General Information and Biology
There are more than thirty lace bug species in North Carolina. Most are not considered pests. The azalea lace bug may be the best known. Each species tends to feed only on it's preferred host and closely related plants. Lace bugs cause a blotched or spotted appearance of the upper leaf surface called stippling. This is caused when lace bugs insert their piercing-sucking mothparts into leaves to suck out chlorophyll and nutrients. Immature (nymph) and adult lace bugs are found mostly on the underside of leaves where they are protected from weather and predators. Spots of excrement resembling dark varnish are a distinguishing characteristic and appear on the underside of the leaves. Infested leaves turn gray or yellow and may drop from the plant.
Female lace bugs lay groups of eggs on the underside of leaves, most often along the midrib. These eggs are dark colored and are partially inserted into the leaf tissue or are pale and completely hidden inside the leaf. Dark, spiny nymphs hatch from the eggs.
Adult lace bugs have lace-like wings and an expanded, lacy hood back of the head. Most species of lace bugs in North Carolina produce two or more generations in a year. Following are brief descriptions of four of our most common lace bugs.
Adults are about 1⁄8 inch long and 1⁄16 inch wide. They have brown and black-marked wings. Their legs and antennae are light brown. Nymphs are almost colorless at birth but soon turn black and spiny. This insect usually spends the winter in the egg stage.
Azalea lace bug is found, to some degree, on most azaleas in the landscape. Damage may give the foliage a chlorotic bleached appearance. Many azaleas with problems are not planted correctly. Reduce the plant stress by providing the proper growing conditions and shade for azaleas. A diverse or more complex landscape may have fewer lace bug problems. Eggs hatch in spring so nsecticides applied in spring may reduce lace bug abundance and damage. Systemic and contact insecticides are available for the appropriate situations.
Adults of this species are small and dark. Hawthorn, cotoneaster, pyracantha and Japanese quince are the usual host plants. This insect may overwinter in the egg or adult stage.
Rhododendron Lace Bug
These lace bugs have black bodies about 3⁄8 inch long and grayish wings. They may attack rhododendron, mountain laurel and related plants. This lace bug overwinters in the egg stage on the plant.
The wings on the 1⁄8 inch long lace bug are almost transparent. Both nymphs and adults are black. Nymphs are spiny and very ugly. A complete life cycle takes only 30-40 days. In addition to sycamore, this pest has been known to attack ash, hickory and mulberry trees.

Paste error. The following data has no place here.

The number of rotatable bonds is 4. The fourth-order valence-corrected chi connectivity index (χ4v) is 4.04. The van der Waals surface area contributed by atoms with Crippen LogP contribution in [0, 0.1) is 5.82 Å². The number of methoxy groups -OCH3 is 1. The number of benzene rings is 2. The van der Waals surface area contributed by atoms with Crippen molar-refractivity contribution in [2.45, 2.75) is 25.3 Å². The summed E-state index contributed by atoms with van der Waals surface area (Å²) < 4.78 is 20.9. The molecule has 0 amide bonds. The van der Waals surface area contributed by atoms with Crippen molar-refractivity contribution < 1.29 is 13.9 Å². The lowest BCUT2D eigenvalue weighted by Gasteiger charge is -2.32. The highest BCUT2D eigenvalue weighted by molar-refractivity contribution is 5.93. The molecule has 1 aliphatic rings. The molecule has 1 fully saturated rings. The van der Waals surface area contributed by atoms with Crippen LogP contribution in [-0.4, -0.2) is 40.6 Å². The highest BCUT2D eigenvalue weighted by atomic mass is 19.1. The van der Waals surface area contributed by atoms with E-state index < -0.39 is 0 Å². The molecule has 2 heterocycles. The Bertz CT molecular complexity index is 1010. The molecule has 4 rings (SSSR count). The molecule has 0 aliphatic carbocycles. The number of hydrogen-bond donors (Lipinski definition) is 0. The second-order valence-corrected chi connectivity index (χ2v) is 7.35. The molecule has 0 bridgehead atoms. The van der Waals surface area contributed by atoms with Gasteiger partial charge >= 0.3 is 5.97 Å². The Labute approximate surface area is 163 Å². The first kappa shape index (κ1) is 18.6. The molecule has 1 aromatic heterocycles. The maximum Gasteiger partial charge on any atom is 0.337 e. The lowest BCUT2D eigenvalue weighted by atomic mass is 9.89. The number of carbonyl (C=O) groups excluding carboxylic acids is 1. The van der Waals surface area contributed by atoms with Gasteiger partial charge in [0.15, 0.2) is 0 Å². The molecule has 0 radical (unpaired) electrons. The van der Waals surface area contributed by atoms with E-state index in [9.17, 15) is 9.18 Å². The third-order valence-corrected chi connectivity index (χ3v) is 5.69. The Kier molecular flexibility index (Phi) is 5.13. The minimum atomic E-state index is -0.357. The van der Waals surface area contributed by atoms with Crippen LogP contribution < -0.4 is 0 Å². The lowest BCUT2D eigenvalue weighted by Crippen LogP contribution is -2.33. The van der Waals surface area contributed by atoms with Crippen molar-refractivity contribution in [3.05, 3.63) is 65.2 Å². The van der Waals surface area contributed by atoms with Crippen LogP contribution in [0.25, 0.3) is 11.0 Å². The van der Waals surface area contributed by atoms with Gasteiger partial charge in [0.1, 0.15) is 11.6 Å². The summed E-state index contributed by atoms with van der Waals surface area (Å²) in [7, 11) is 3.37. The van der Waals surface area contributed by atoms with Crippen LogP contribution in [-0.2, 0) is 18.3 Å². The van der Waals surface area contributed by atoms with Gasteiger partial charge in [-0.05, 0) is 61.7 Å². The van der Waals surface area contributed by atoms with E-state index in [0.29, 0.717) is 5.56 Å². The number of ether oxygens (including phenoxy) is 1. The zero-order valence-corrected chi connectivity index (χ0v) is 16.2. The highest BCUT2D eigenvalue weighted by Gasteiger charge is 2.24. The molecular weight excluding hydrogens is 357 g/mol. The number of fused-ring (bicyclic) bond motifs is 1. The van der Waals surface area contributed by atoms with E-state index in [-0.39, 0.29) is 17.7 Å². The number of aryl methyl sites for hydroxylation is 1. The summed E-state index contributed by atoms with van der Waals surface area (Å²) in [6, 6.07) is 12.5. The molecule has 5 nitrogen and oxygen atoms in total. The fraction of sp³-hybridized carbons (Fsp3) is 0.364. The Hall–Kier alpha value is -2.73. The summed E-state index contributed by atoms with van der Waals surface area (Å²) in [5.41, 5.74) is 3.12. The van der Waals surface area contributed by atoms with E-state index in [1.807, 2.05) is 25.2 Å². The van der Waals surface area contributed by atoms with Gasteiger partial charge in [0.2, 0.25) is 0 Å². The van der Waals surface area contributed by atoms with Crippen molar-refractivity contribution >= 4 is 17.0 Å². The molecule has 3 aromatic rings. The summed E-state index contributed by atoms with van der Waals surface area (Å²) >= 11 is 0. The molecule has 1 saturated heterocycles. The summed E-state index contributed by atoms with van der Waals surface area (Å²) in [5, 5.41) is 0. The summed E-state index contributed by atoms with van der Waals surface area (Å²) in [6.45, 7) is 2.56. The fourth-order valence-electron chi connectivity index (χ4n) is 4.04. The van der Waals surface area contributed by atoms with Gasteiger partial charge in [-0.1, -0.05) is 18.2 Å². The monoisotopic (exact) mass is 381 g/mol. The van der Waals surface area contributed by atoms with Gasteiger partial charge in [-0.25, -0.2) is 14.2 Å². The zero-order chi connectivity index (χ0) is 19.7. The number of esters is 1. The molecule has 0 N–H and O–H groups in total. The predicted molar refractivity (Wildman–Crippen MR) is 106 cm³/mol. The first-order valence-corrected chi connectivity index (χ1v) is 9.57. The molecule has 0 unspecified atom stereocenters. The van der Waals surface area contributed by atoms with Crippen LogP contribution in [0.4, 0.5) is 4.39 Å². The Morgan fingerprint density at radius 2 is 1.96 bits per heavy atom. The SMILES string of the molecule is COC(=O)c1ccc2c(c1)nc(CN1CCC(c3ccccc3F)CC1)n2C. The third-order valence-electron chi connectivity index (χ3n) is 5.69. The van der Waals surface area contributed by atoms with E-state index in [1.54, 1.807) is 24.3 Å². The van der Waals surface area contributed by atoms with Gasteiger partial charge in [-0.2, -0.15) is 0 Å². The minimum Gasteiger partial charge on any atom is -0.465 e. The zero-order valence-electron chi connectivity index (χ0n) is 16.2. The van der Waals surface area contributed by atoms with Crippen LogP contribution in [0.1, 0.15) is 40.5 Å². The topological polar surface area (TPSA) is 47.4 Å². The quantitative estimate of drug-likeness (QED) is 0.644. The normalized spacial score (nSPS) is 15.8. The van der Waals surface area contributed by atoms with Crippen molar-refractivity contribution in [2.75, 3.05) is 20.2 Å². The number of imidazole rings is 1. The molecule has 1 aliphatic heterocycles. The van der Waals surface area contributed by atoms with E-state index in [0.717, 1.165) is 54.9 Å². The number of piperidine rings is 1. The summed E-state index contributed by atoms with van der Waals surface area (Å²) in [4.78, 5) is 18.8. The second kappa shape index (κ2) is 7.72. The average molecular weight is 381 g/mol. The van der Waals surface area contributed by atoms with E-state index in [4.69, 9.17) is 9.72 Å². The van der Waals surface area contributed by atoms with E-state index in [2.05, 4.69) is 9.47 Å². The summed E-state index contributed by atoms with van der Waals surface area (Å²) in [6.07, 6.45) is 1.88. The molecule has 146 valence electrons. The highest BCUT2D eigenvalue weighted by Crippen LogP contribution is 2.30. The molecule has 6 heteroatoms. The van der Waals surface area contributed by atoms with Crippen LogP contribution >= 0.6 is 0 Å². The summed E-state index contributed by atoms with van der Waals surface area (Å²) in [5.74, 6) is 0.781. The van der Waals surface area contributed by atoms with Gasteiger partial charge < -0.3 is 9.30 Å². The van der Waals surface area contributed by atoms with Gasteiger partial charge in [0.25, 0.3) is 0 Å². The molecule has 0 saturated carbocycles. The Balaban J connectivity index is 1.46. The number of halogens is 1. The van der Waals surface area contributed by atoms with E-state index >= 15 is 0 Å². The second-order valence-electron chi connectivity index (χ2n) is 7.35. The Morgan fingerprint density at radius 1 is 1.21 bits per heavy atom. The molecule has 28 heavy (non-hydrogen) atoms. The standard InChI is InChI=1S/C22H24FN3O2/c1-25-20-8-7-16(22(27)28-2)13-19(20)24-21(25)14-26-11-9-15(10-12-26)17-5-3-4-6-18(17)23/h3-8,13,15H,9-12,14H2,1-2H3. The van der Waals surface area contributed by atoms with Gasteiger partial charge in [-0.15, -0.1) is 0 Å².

Some varieties of azaleas, cottoneaster and other species damaged by lace bugs are more resistant than others. Lace bug management should start with resistant varieties planted and maintained to reduce stress and promote natural enemies. Insecticides should be applied when eggs hatch and nymphs appear in spring. Make sure the undersides of the leaves are covered or consider a systemic product. For the most current recommendations, and recommendations for specific situations, consult the North Carolina Agricultural Chemicals Manual. Some homeowner lawn and garden products containing some of these active ingredients may also be available.
The University of Georgia has identified varieties of azaleas less susceptible to lace bug damage.
- Insect and Related Pests of Shrubs. Baker, J. R. ed. 1980. NC Agricultural Extension Service publication AG-189. 199 pp.
- The Lace Bugs (Hemiptera: Tingidae) of North Carolina and Their Hosts. Horn, K. et al. 1979. NC Ag. Exp. Sta. Tech. Bulletin 257. 22 pp.
- Extension Plant Pathology Publications and Factsheets
- Horticultural Science Publications
For assistance with a specific problem, contact your local Cooperative Extension center.
Publication date: July 29, 2016
Revised: Sept. 25, 2019
Recommendations for the use of agricultural chemicals are included in this publication as a convenience to the reader. The use of brand names and any mention or listing of commercial products or services in this publication does not imply endorsement by NC State University or N.C. A&T State University nor discrimination against similar products or services not mentioned. Individuals who use agricultural chemicals are responsible for ensuring that the intended use complies with current regulations and conforms to the product label. Be sure to obtain current information about usage regulations and examine a current product label before applying any chemical. For assistance, contact your local N.C. Cooperative Extension county center.
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